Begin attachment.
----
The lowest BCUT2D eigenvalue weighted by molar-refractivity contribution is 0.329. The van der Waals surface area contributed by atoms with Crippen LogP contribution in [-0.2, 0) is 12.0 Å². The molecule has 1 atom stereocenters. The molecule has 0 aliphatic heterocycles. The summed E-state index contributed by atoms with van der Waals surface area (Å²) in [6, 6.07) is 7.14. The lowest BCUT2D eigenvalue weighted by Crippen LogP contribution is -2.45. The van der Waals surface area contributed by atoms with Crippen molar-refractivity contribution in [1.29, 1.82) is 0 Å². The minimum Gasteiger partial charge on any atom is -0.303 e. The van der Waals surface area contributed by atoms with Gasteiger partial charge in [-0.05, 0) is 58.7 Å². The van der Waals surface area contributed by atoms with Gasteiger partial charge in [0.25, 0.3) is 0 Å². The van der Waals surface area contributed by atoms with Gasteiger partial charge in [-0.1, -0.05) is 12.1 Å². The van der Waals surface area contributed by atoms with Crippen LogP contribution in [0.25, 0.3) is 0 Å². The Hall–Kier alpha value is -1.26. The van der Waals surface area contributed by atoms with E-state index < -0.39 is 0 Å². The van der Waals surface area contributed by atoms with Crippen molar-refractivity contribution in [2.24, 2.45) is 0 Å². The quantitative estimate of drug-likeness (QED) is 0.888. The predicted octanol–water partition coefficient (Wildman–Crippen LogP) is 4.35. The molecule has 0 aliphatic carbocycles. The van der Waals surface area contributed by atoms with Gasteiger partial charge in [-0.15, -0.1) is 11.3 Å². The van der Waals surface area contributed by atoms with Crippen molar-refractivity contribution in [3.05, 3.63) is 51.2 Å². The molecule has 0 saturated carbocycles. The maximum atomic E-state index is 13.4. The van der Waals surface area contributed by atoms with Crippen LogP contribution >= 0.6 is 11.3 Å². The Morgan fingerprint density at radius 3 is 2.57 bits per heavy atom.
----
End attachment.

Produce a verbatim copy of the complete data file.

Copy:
The lowest BCUT2D eigenvalue weighted by molar-refractivity contribution is 0.329. The van der Waals surface area contributed by atoms with Crippen LogP contribution in [-0.2, 0) is 12.0 Å². The molecule has 1 atom stereocenters. The molecule has 0 aliphatic heterocycles. The summed E-state index contributed by atoms with van der Waals surface area (Å²) in [6, 6.07) is 7.14. The lowest BCUT2D eigenvalue weighted by Crippen LogP contribution is -2.45. The van der Waals surface area contributed by atoms with Crippen molar-refractivity contribution in [1.29, 1.82) is 0 Å². The minimum Gasteiger partial charge on any atom is -0.303 e. The van der Waals surface area contributed by atoms with Gasteiger partial charge in [-0.05, 0) is 58.7 Å². The van der Waals surface area contributed by atoms with Gasteiger partial charge in [0.25, 0.3) is 0 Å². The van der Waals surface area contributed by atoms with Gasteiger partial charge in [-0.1, -0.05) is 12.1 Å². The van der Waals surface area contributed by atoms with Crippen LogP contribution in [0.25, 0.3) is 0 Å². The Hall–Kier alpha value is -1.26. The van der Waals surface area contributed by atoms with E-state index < -0.39 is 0 Å². The van der Waals surface area contributed by atoms with Crippen molar-refractivity contribution in [2.24, 2.45) is 0 Å². The quantitative estimate of drug-likeness (QED) is 0.888. The predicted octanol–water partition coefficient (Wildman–Crippen LogP) is 4.35. The molecule has 0 aliphatic carbocycles. The van der Waals surface area contributed by atoms with Gasteiger partial charge in [-0.15, -0.1) is 11.3 Å². The van der Waals surface area contributed by atoms with Crippen molar-refractivity contribution in [3.05, 3.63) is 51.2 Å². The molecule has 0 saturated carbocycles. The maximum atomic E-state index is 13.4. The van der Waals surface area contributed by atoms with Crippen LogP contribution >= 0.6 is 11.3 Å². The Morgan fingerprint density at radius 3 is 2.57 bits per heavy atom.